Hence confusion. Rather than advancing an East/West synthesis as we should be able to on the basis of our Eastern church union with the Western church -- our lived experience -- we instead estrange ourselves from both East and West, often by equivocation.

Rome's Liturgical Instruction to the Eastern Churches was for the most part on the mark. We should have been able to product such a document ourselves, even a better, more informed one. Instead we produced the RDL.

Of course we don't evangelize in the usual sense; we need first to evangelize ourselves.

Posted By: ByzBob Re: If this be true - 02/12/09 06:20 PM
Originally Posted by ajk
There is nothing wrong with the basic theologies of Lossky, Schmemann, Meyendorf, Zizioulas etc., from a Catholic viewpoint, but don't expect them to endorse or explain (Latin/Roman/Westen) Catholic theology -- they're Orthodox! That's not their calling, that's OUR, Eastern Catholic, BBC responsibility. They are going to be critical of Catholic theology when they can, often because they don't understand or because they base conclusions on their own false caricatures, e.g. the evil scholastic boogeyman --- and we simply believe them?
We are left to either believe them, or to deduce that they don't know eastern or western theology well enough to be an authority. If we say they know eastern theology they should likewise know what views are incompatible with it.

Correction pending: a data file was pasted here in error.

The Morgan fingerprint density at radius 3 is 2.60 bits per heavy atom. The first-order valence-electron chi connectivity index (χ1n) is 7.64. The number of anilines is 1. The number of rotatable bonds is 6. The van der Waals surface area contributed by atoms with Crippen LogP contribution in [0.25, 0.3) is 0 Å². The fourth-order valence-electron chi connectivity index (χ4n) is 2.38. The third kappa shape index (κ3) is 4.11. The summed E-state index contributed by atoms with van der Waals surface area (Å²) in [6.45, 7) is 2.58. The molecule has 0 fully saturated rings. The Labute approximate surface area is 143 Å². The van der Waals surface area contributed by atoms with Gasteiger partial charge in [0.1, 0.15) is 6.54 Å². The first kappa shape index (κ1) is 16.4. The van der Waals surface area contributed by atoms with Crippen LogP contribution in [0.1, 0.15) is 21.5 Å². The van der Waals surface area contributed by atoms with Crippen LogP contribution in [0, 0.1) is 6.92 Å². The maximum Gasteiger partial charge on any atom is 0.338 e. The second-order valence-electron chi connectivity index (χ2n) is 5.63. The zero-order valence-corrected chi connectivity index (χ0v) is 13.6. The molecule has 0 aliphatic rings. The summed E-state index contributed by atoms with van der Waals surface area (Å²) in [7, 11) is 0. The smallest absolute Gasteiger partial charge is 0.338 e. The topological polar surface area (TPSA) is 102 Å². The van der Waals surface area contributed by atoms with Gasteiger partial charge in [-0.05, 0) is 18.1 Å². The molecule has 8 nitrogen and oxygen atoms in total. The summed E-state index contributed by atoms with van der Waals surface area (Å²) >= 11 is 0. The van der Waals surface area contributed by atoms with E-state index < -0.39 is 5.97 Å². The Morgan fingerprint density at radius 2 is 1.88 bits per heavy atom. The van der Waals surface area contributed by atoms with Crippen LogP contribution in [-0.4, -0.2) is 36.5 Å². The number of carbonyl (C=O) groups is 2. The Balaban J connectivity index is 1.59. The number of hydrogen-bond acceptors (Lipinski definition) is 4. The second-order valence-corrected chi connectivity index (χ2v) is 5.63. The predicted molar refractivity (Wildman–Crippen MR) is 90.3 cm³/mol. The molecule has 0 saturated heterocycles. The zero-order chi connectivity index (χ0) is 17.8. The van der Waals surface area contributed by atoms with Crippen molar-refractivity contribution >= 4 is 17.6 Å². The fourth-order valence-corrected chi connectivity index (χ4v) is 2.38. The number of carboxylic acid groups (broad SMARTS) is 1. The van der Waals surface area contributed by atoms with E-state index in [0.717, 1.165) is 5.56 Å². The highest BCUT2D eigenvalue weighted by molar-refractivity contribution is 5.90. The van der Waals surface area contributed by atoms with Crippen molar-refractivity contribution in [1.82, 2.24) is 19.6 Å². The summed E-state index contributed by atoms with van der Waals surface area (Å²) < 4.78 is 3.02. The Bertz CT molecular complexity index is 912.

If that is the case why are we told to read them at all? Why don't we have our own authors who can better synthesize the eastern and western views? The efforts I have seen at this have been well intended, but leave more questions than they answer. For instance on the question of the councils after Nicea II. We would seem to want to downplay them, but the RC holds them up as ecumenical councils. At least two, Lyons and Florence were “reunion,” councils, and should hold significance for us. Yet I haven’t found anything written from a BCC perspective on either one. RC’s are fond of telling me, however, that I must follow their understanding of purgatory, indulgences, the filioque, etc., because of the councils. If, however, we believe that the liturgy is pedagogical then liturgically speaking we don’t understand these issues in the same way. I think that is a legitimate that we don’t, but I haven’t had this confirmed by an authority within the Church.
Originally Posted by ajk
A Failure of our Church ?
To effectively articulate why, as eastern, orthodox Christians we are, and why one should be Catholic – we, who are living (though perhaps rather imperfectly) the desired unity.
Hence confusion. Rather than advancing an East/West synthesis as we should be able to on the basis of our Eastern church union with the Western church -- our lived experience -- we instead estrange ourselves from both East and West, often by equivocation.